JAMIE GARWOOD opens our World Cup series by looking at a game in 1966 that had a huge impact on the future of refereeing
Antonio Rattín will be remembered as the man who got dismissed in the World Cup quarter-final for Argentina versus England as the hosts headed for glory in 1966. The match-up between these two countries was the first knockout tournament game between the pair, but merely the first chapter in a long history of on-pitch combat.
Their paths crossed again in 1986, 1998 and 2002 with each game as memorable as the last. From Maradona’s Hand of God to Michael Owen’s goal; from David Beckham’s red card and subsequent vilification to his resurrection four years later in the Far East.
The match-up at Wembley in 1966 showed to the world the ugliness of the beautiful game. Four years previously the World Cup bore witness to the Battle of Santiago between hosts Chile, and Italy. Referee Ken Aston marshalled proceedings as best he could in a violent and turbulent atmosphere and four years later West German referee Rudolf Kreitlein took charge. However, within 30 minutes all hell broke loose.
Reports from England players, namely George Cohen, suggest that Rattín was trying to run the game by striking up a dialogue with the referee, a concept which was alien to the European official. Kreitlein, by all accounts, had had enough of the one-way conversation and wanted a quieter outing. Rattín eventually left the field, after much persuasion, charged with ‘violence of the tongue’ which can be picked up in any language. Yet in a very physical encounter, England were more guilty of fouls, committing 33 to Argentina’s 19. Argentina were a technically proficient side and might well have eliminated England had they had their full quota on the pitch, but the game was settled by a Geoff Hurst header in the second-half; his first World Cup goal but certainly not his last.
Rattín was escorted from the pitch by the aforementioned Ken Aston, by 1966 in charge of the tournament’s referees. In those days the used a notepad to record any infractions but no disciplinary cards to signal offences not only to the guilty player but to the paying public. On his drive home from Wembley Aston noticed how the colours on traffic lights were universal; a system of codes that everyone could understand. Green is okay, you can drive. Amber or orange is telling the driver to be cautious and Red is stop, do not move beyond this point. Aston got home and in discussion with his wife, Hilda, constructed coloured cards that could fit in his top pocket to be administered when necessary.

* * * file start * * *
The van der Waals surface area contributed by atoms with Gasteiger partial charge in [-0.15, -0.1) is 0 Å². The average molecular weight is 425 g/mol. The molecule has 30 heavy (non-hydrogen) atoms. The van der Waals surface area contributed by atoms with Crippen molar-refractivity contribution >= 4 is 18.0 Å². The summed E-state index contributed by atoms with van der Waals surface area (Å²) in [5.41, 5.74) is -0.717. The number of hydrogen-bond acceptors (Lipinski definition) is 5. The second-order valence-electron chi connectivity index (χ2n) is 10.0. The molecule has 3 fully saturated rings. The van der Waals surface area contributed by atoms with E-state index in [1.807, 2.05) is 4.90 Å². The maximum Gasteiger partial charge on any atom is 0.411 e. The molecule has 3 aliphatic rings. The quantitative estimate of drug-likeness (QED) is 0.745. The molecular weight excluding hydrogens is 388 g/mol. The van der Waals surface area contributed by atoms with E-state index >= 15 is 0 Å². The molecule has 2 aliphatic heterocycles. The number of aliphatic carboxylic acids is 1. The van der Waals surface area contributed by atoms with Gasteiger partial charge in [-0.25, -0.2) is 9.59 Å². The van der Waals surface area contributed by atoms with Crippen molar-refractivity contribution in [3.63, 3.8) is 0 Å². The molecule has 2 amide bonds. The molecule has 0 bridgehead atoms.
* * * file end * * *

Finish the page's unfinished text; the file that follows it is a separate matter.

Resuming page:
Aston’s idea, and position as one of the most respected officials in the world, paved the way for the introduction of yellow cards for minor/technical offences/persistent infringements, and red cards for serious foul play, at the 1970 FIFA World Cup in Mexico.
Oddly, the three other England v Argentina clashes at the World Cup have all had moments of controversy. 1986 was the Hand of God goal by Diego Maradona which had it been spotted correctly by the officials would have been cautioned as flagrant cheating. In 1998, David Beckham was sent off for his petulant kick out at Diego Simeone, a dismissal which perhaps cost England’s underrated team the chance to progress.
Then in 2002, David Beckham converted a penalty after Mauricio Pochettino fouled Michael Owen, a foul many deem now to be a dive by the England striker. The referee on that occasion was Pierluigi Collina, arguably the greatest referee ever. Even the best are guilty of getting it wrong.
The symbolism of this match is its butterfly effect. Had Rattín not been dismissed Argentina might have won. England would have been eliminated, the final would not have happened, Geoff Hurst would not have his hat-trick, Nobby never would have jigged round Wembley, Bobby Moore wouldn’t have wiped his hands before shaking hands with the Queen, some people may not have ever got on the pitch and we would perhaps still be seeking our first international major footballing trophy. Cricket or rugby union may even be the national sport and football would have kept its amateurish roots ingrained; a grassroots game played by workers, not millionaires.
To quote another Doris Day song, she whose Que Sera has been adopted by the terraces: Perhaps, Perhaps, Perhaps.